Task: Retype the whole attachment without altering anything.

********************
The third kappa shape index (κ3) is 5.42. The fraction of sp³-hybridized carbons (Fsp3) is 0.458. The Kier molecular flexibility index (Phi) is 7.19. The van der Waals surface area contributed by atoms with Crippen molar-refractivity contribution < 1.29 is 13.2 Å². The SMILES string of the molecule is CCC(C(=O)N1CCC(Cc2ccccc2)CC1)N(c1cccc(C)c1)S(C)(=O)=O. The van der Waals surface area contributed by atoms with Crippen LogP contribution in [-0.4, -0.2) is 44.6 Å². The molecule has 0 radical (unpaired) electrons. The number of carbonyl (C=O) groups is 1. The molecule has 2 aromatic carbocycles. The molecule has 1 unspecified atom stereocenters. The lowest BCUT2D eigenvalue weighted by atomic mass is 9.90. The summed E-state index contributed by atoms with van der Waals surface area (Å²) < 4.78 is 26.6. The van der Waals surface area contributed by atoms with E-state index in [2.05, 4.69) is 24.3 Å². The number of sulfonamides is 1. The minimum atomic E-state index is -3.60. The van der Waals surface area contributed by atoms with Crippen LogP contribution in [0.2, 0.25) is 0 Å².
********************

The third kappa shape index (κ3) is 5.42. The fraction of sp³-hybridized carbons (Fsp3) is 0.458. The Kier molecular flexibility index (Phi) is 7.19. The van der Waals surface area contributed by atoms with Crippen molar-refractivity contribution < 1.29 is 13.2 Å². The SMILES string of the molecule is CCC(C(=O)N1CCC(Cc2ccccc2)CC1)N(c1cccc(C)c1)S(C)(=O)=O. The van der Waals surface area contributed by atoms with Crippen LogP contribution in [-0.4, -0.2) is 44.6 Å². The molecule has 0 radical (unpaired) electrons. The number of carbonyl (C=O) groups is 1. The molecule has 2 aromatic carbocycles. The molecule has 1 unspecified atom stereocenters. The lowest BCUT2D eigenvalue weighted by atomic mass is 9.90. The summed E-state index contributed by atoms with van der Waals surface area (Å²) < 4.78 is 26.6. The van der Waals surface area contributed by atoms with E-state index in [2.05, 4.69) is 24.3 Å². The number of sulfonamides is 1. The minimum atomic E-state index is -3.60. The van der Waals surface area contributed by atoms with Crippen LogP contribution in [0.2, 0.25) is 0 Å².